Please use this identifier to cite or link to this item:http://hdl.handle.net/20.500.12105/13488
Lymphoproliferative response after stimulation with soluble leishmania antigen (SLA) as a predictor of visceral leishmaniasis (VL) relapse in HIV+ patients.
Acta Trop. 2016 Dec;164:345-351.
The introduction of HAART resulted in the decrease of Leishmania/HIV co-infection cases; nevertheless, the number of relapses remains high and secondary prophylaxis is recommended. However, secondary prophylaxis is not necessary in all patients, and presents a high risk of toxicity and an elevated cost. Our aim was to study whether specific cellular response to Leishmania infantum (measured by cell proliferation response after stimulation with soluble Leishmania antigen (SLA)), could be a useful tool to attempt a secondary prophylaxis withdrawal. In June 2009 an outbreak of leishmaniasis by Leishmania infantum was declared in the southeast of Madrid, and since January 2013, we recruited 10 HIV+ patients that had been treated for visceral leishmaniasis. 6 patients had positive SLA-cell proliferation test. The mean CD4 cell counts of those patients with positive SLA were 140 cel/mm3 and 40 cel/mm3 in those with negative SLA test. 3 patients with positive SLA-cell proliferation test (CD4 count: 336, 307, 625) were not on prophylaxis, and the other 3 patients (CD4 count: 152, 189, 359) were on secondary prophylaxis that was withdrawn after the positive SLA-cell proliferation test with no posterior relapses (mean follow up 60 weeks). From the 4 patients, which had negative SLA-cell proliferation test and continued on prophylaxis, 3 had positive PCR for Leishmania at the end of the follow-up and 2 presented clinical relapses. The performance of SLA-cell proliferation test can be a useful tool that can permit us to try withdrawal of the prophylaxis in Leishmania/HIV co-infected patients with low CD4+ counts under clinical supervision, diminishing risk of toxicity and cost.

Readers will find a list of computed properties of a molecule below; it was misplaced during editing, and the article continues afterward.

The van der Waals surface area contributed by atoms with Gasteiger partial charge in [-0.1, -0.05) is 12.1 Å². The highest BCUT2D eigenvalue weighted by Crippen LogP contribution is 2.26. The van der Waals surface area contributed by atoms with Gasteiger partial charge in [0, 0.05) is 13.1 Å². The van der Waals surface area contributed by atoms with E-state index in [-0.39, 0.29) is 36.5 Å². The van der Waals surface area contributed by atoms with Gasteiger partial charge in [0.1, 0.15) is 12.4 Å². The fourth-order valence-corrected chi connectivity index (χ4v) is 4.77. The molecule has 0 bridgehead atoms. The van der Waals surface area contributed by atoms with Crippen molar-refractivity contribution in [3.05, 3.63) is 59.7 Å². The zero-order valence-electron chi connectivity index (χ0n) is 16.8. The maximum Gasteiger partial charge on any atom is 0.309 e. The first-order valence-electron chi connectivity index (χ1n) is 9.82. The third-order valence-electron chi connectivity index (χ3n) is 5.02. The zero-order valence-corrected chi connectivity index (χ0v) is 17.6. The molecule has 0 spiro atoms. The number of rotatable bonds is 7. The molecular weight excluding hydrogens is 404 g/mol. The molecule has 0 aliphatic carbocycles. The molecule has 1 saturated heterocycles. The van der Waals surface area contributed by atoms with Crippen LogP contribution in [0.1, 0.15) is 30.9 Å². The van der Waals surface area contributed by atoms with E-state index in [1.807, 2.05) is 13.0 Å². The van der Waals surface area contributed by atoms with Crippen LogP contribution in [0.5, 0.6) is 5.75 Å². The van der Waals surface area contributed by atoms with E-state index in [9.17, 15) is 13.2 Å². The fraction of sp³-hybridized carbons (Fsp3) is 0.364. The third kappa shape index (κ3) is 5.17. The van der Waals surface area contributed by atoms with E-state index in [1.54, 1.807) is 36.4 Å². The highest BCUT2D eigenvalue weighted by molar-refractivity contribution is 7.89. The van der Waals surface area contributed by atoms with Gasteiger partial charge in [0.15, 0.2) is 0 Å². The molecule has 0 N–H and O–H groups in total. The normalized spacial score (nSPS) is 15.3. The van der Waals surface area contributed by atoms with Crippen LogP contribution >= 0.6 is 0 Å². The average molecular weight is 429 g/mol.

Adolescent | Adult | Antigens, Protozoan | CD4 Lymphocyte Count | Chronic Disease | Coinfection | Female | HIV Infections | Humans | Leishmania infantum | Leishmaniasis, Visceral | Male | Middle Aged | Recurrence
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